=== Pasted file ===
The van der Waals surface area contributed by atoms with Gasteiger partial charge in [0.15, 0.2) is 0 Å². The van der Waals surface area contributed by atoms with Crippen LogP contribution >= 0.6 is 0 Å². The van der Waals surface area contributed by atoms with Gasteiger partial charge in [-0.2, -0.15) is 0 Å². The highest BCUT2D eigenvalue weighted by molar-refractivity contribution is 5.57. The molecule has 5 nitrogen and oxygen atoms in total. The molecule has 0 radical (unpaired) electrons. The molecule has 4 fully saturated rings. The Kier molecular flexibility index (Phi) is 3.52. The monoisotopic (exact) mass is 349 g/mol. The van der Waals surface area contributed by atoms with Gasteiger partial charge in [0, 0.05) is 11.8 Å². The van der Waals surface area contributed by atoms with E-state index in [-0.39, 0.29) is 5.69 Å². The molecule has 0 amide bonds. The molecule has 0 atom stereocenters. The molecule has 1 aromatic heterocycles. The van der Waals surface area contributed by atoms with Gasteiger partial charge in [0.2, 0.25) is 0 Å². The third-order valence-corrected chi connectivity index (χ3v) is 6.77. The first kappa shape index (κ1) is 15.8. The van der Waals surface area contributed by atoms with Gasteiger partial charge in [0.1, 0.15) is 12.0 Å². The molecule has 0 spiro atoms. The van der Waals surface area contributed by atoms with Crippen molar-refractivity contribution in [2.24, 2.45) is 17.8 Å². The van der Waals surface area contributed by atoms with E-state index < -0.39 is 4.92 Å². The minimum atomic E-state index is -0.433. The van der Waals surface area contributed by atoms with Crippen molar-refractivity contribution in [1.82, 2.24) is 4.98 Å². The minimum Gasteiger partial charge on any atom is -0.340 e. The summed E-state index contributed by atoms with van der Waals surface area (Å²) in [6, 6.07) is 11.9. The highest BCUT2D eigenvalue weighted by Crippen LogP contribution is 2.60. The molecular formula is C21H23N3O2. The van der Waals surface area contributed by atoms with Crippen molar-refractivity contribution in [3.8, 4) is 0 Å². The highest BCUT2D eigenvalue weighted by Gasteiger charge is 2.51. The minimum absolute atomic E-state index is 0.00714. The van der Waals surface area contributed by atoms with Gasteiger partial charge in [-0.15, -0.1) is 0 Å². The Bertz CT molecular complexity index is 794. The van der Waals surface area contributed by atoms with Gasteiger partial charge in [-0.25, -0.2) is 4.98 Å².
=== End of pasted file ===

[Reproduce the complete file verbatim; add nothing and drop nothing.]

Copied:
The van der Waals surface area contributed by atoms with Gasteiger partial charge in [0.15, 0.2) is 0 Å². The van der Waals surface area contributed by atoms with Crippen LogP contribution >= 0.6 is 0 Å². The van der Waals surface area contributed by atoms with Gasteiger partial charge in [-0.2, -0.15) is 0 Å². The highest BCUT2D eigenvalue weighted by molar-refractivity contribution is 5.57. The molecule has 5 nitrogen and oxygen atoms in total. The molecule has 0 radical (unpaired) electrons. The molecule has 4 fully saturated rings. The Kier molecular flexibility index (Phi) is 3.52. The monoisotopic (exact) mass is 349 g/mol. The van der Waals surface area contributed by atoms with Gasteiger partial charge in [0, 0.05) is 11.8 Å². The van der Waals surface area contributed by atoms with E-state index in [-0.39, 0.29) is 5.69 Å². The molecule has 0 amide bonds. The molecule has 0 atom stereocenters. The molecule has 1 aromatic heterocycles. The van der Waals surface area contributed by atoms with Gasteiger partial charge in [0.2, 0.25) is 0 Å². The third-order valence-corrected chi connectivity index (χ3v) is 6.77. The first kappa shape index (κ1) is 15.8. The van der Waals surface area contributed by atoms with Gasteiger partial charge in [0.1, 0.15) is 12.0 Å². The molecule has 0 spiro atoms. The van der Waals surface area contributed by atoms with Crippen molar-refractivity contribution in [2.24, 2.45) is 17.8 Å². The van der Waals surface area contributed by atoms with E-state index < -0.39 is 4.92 Å². The minimum atomic E-state index is -0.433. The van der Waals surface area contributed by atoms with Crippen molar-refractivity contribution in [1.82, 2.24) is 4.98 Å². The minimum Gasteiger partial charge on any atom is -0.340 e. The summed E-state index contributed by atoms with van der Waals surface area (Å²) in [6, 6.07) is 11.9. The highest BCUT2D eigenvalue weighted by Crippen LogP contribution is 2.60. The molecular formula is C21H23N3O2. The van der Waals surface area contributed by atoms with Crippen molar-refractivity contribution in [3.8, 4) is 0 Å². The highest BCUT2D eigenvalue weighted by Gasteiger charge is 2.51. The minimum absolute atomic E-state index is 0.00714. The van der Waals surface area contributed by atoms with Gasteiger partial charge in [-0.15, -0.1) is 0 Å². The Bertz CT molecular complexity index is 794. The van der Waals surface area contributed by atoms with Gasteiger partial charge in [-0.25, -0.2) is 4.98 Å².